A chartered plane carrying a Brazilian soccer team to the biggest match in its history crashed into a Colombian hillside and broke into pieces, killing 71 people and leaving six survivors, officials said Tuesday.
The British Aerospace 146 short-haul plane, operated by a charter airline with roots in Venezuela, declared an emergency and lost radar contact just before 10 p.m. Monday (0300 GMT Tuesday) because of an electrical failure, according to Colombia’s aviation agency.
The aircraft, which had departed from Santa Cruz, Bolivia, was carrying the Chapecoense soccer team from southern Brazil.
“What was supposed to be a celebration has turned into a tragedy,” Medellin Mayor Federico Gutierrez said from the search and rescue command center.
Rescuers working through the night were initially heartened after pulling three passengers alive from the wreckage. But as the hours passed, heavy rainfall and low visibility grounded helicopters and slowed efforts to reach the crash site.
At daybreak, dozens of bodies scattered across a muddy mountainside were collected into white bags. They were then loaded onto several Black Hawk helicopters that had to perform a tricky maneuver to land on the crest of the Andes mountains. The plane’s fuselage appeared to have broken into two upon hitting the mountain top, with the nose facing downward into a steep valley.
Images broadcast on local media showed three passengers on stretchers and connected to IVs arriving at a hospital in ambulances. Among the survivors, player Alan Ruschel was in the most serious condition, and was later transported to another facility to undergo surgery for a spinal fracture. His teammates Helio Zampier and Jakson Follmann also suffered multiple trauma injuries, hospital officials said. A journalist traveling with the team was recovering from surgery and two Bolivian crew members who survived were in stable condition.
The aircraft is owned by LaMia, a company that started off as a regional operator in Venezuela but later relocated to Bolivia, where it was granted certification to operate last January. Despite such apparently limited experience, the airline has a close relationship with several premier South American squads.
Before being taken offline, LaMia’s website said it operated three 146 Avro short-haul jets made by British Aerospace and with a maximum range of around 2,965 kilometers (1,600 nautical miles) — about the same as the distance between Santa Cruz and Medellin, the route it was flying when it went down.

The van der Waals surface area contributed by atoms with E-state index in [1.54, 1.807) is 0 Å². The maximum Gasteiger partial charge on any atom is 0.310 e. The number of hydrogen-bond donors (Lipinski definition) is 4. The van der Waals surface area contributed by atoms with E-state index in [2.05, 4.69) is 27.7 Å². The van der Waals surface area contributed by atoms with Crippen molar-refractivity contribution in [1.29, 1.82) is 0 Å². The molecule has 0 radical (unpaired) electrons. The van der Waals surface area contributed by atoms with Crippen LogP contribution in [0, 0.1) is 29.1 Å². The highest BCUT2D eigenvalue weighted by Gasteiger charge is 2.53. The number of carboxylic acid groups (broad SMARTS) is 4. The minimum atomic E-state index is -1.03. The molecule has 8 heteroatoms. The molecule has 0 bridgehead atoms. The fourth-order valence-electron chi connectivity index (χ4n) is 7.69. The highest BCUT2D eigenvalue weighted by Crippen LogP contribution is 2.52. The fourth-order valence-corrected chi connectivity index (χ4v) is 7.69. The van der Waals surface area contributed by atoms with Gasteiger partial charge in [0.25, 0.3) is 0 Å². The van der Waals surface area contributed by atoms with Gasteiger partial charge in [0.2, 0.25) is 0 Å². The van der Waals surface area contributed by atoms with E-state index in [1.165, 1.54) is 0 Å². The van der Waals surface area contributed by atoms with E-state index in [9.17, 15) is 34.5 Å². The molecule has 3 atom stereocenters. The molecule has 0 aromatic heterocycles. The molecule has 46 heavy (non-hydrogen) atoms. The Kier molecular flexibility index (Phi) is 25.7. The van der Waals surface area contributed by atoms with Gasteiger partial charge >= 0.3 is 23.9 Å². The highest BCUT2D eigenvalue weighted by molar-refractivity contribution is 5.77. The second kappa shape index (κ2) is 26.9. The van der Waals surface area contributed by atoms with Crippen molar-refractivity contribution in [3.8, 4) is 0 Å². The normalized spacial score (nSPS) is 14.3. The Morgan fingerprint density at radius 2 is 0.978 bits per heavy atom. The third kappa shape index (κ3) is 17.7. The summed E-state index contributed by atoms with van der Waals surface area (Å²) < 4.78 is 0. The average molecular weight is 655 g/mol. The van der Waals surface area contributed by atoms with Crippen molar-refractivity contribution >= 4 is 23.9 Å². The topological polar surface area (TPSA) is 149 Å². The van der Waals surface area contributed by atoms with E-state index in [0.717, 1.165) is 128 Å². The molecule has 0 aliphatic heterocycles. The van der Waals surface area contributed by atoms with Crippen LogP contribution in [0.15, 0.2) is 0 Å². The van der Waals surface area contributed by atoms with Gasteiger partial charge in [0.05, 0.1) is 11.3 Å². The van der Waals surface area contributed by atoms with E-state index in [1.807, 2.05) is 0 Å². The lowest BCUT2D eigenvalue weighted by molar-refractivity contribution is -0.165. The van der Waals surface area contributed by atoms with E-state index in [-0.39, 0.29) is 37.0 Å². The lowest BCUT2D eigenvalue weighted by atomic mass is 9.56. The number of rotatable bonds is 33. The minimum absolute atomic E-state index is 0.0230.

“By reducing payload the plane could fly further,” said Richard Aboulafia, an aviation analyst at consultant Teal Group in Fairfax, Virginia. “Still, it does appear to have been flying at the outer end of its range capability.”
Colombia’s aviation authority said initial reports suggest the aircraft was suffering electrical problems although investigators were also looking into an account from one of the survivors that the plane ran out of fuel about five minutes from its expected landing at Jose Maria Cordova airport outside Medellin.
“We can’t rule out anything. The investigation is ongoing and we’re going to await the results,” said Gustavo Vargas, a retired Bolivian air force general who is president of the airline.
Bolivia’s civil aviation agency said the aircraft picked up the Brazilian team in Santa Cruz, where players had arrived earlier in the day on a commercial flight from São Paulo. Spokesman Cesar Torrico said the plane underwent an inspection before departing for Colombia and reported no problems.
British Aerospace, which is now known as BAE Systems, says that the first 146-model plane took off in 1981 and that fewer than 400 were built in the U.K. through 2003. Around 220 of them are still in service in a variety of roles, including aerial firefighting and overnight freight services. The airplane that crashed was built in 1999, Vargas said.
Updated Wednesday, November 30, 2016 at 5:31 pm